Periods in a pandemic


Photo of the Diva Cup, one of the original menstrual cups.


Leia Gluckman staff writer
In the midst of a pandemic there comes a time when most women will eventually have to deal with dear ‘Aunt Flo’. There is no more relying on fully stocked shelves when people are hoarding almost anything they can get their hands on. So in the case that pads and tampons are no longer viable options, here are some other products to get you through that time of the month.

Period Underwear

It might not initially sound like an appealing or fun idea; however, period underwear is an environmentally friendly and convenient alternative to other menstrual products. Period underwear is washable and long-lasting. Brands like Thinx spearhead projects beyond the environment such as making puberty education more accessible and affordable.
“Thinx are washable, reusable underwear designed to replace pads and tampons, or be worn with tampons and cups for extra protection.”
Femininti’s are made of organic bamboo that hold up to 4 tampons’ worth and have unique anti-odor properties, according to their website.

Reusable Pads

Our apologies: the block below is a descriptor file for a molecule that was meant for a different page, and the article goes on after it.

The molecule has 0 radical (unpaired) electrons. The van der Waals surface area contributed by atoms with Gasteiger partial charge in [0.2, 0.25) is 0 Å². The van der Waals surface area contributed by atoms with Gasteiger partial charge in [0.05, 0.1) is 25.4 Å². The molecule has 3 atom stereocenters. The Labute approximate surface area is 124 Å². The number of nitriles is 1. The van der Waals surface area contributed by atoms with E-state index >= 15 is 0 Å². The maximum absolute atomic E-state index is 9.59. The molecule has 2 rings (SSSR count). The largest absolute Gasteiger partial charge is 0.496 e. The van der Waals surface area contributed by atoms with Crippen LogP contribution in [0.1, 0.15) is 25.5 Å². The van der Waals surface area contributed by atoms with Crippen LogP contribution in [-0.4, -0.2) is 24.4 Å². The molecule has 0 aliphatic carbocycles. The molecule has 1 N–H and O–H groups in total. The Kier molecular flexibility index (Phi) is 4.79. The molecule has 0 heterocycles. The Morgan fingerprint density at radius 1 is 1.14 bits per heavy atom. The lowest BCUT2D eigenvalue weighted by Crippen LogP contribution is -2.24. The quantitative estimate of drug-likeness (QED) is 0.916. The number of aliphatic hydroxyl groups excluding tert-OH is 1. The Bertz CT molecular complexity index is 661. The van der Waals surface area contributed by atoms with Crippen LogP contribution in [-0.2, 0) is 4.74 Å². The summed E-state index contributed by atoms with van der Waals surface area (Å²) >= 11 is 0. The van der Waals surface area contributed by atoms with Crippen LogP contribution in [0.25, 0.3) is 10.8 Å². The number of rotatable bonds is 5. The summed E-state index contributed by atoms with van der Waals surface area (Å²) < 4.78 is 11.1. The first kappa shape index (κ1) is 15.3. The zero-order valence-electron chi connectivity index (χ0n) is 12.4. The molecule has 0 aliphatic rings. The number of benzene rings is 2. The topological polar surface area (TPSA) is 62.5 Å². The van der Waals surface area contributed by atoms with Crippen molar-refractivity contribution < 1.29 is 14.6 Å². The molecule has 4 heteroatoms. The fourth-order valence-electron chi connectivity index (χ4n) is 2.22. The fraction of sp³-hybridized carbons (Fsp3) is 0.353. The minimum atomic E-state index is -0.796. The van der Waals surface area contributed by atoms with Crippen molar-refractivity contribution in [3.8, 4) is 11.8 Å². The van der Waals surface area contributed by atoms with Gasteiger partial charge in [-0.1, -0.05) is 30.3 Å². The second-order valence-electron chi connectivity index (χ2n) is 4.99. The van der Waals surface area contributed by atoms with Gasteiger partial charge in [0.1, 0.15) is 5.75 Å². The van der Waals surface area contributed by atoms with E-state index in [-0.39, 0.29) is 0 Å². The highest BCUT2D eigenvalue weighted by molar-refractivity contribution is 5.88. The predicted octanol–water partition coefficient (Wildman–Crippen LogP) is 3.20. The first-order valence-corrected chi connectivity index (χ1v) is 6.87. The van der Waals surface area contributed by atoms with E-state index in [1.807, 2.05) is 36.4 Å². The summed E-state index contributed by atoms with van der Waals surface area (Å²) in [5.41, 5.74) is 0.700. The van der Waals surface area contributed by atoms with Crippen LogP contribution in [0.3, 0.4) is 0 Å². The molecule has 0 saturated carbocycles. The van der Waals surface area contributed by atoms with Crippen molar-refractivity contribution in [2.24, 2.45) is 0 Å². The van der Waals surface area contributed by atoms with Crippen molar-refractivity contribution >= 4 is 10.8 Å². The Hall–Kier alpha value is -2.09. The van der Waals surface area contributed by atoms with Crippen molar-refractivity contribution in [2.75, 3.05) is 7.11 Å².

Standard pads can take 500-800 years to decompose and are good as a one-use period option, but reusable pads can last for up to five years. Generally made from cloth or bamboo, they are durable and easy to clean in the washing machine.
Glad Rags
“Although they may seem daunting at first, cloth pads are really very simple to use! GladRags Day and Night Pads consist of one holder and two inserts. This versatile design ensures thorough cleaning and allows you to make them mini or maxi by using one, two, or even three inserts. Pantyliners are just one piece. All of our pads have wings that snap around.”
Heart Felt
These are similar to the Glad Rags but are made from charcoal.

Menstrual Cups

Menstrual cups are similar to tampons but made of silicone and be left in for up to 12 hours. As is the case with the other options on this list, menstrual cups are environmentally friendly, reusable and cost effective. Switching to menstrual cups can save the environment from roughly 11,000 tampons, panty-liners and pads. They also come in a variety of sizes.
Per their website, Cora is “committed to giving all women access to safe and effective period products as well as valuable and trustworthy information to educate and empower.” Cora uses profits to fund girls’ education and provides pads to girls around the world with every purchase.
Diva Cup
Diva Cups were some of the first menstrual cups introduced to the markets. These come in multiple sizes and are made of silicone.